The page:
Report preparation on the 2017–18 data is underway. Surveys for the 2020–21 data collection are being developed.
September 2011 – September 2023
Mathematica Policy Research
Each time the Elementary and Secondary Education Act (ESEA) is reauthorized there is a shift in federal policies related to K-12 schooling, including in ESEA's two core programs. Accounting for about $19 billion of $26 billion in ESEA funds in fiscal year 2020, Title I and Title II-A encourage equal access to education by providing financial assistance to schools and districts with a high percentage of students from low-income families (Title I) and by improving teacher and principal quality (Title II-A).
ESEA's latest reauthorization as the Every Student Succeeds Act (ESSA) in 2015 shifts authority over many education decisions and rules from the U.S. Department of Education (the Department) to states and localities. The new law also retains some federal requirements from prior versions of ESEA to help ensure that states focus on providing a high-quality education to disadvantaged students. How states and localities respond to this combination of flexibility and requirements will determine whether ESSA stimulates educational improvement as intended.
This study provides a national portrait of Title I and Title II-A implementation at several key time points:
National data will be collected at times that correspond to the key points described in the "Background" section. In any year, these data may include surveys of all state Title I and Title II coordinators and nationally-representative samples of districts, schools, and teachers. The evaluation also draws on existing data, such as state-level student academic proficiency that states report to the Department, state-level math and reading achievement data from the Department's National Assessment of Educational Progress, and information from ESSA state plans.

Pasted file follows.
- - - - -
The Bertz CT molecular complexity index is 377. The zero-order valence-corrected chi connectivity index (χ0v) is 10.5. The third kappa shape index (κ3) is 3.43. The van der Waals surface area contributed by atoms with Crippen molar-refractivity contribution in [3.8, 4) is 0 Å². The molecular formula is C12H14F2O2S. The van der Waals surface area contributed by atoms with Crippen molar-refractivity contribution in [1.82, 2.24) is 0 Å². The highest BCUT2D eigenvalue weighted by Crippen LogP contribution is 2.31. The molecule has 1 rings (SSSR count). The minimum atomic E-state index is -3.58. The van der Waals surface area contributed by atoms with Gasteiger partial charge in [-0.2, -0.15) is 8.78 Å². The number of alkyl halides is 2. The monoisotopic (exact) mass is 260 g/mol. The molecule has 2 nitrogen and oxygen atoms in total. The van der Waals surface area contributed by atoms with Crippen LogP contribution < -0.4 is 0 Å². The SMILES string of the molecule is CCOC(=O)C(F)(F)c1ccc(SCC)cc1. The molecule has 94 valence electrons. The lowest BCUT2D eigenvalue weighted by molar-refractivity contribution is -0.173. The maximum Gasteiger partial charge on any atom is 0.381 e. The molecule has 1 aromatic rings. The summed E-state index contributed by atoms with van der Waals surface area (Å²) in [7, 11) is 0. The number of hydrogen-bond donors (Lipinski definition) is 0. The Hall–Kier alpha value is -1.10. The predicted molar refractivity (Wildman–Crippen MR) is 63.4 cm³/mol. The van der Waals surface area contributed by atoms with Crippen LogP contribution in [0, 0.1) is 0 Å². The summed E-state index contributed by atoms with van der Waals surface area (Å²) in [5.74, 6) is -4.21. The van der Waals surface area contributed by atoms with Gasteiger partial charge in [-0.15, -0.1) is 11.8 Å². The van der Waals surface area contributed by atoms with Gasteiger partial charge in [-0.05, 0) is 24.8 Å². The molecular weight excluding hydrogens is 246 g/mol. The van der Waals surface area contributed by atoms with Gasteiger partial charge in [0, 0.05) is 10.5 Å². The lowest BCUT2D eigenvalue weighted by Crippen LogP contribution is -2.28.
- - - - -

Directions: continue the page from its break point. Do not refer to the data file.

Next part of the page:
Responses to survey questions will be tabulated into descriptive statistics (such as percentages) and simple statistical tests (such as tests for differences between percentages). These tabulations provide a snapshot at each time point, as well as aggregate changes over time. The study is descriptive and not designed to estimate the impact of federal policies on state and local actions.
From a snapshot describing state and district support for evidence use in lowest-performing schools based on data collected during the 2017–18 school year (transition to ESSA):
From the first report based on data collected during the 2013–14 school year (prior to ESSA):
Additional reports and snapshots are anticipated based on the data collected during the 2017–18, 2020–21, and 2021–22 school years. The key findings will be updated when those products are released.
A snapshot, titled How States and Districts Support Evidence Use in School Improvement, was released in June 2020.
The first report, titled Implementation of Title I and II-A Program Initiatives: Results from 2013–14, was released in January 2017.
The second report, which will be based on data collected during the 2017–18 school year (to inform the transition to ESSA), is expected in 2020 and will be announced on https://ies.ed.gov/ncee/.
A restricted-use file containing de-identified data is available for the purposes of replicating study findings and secondary analysis.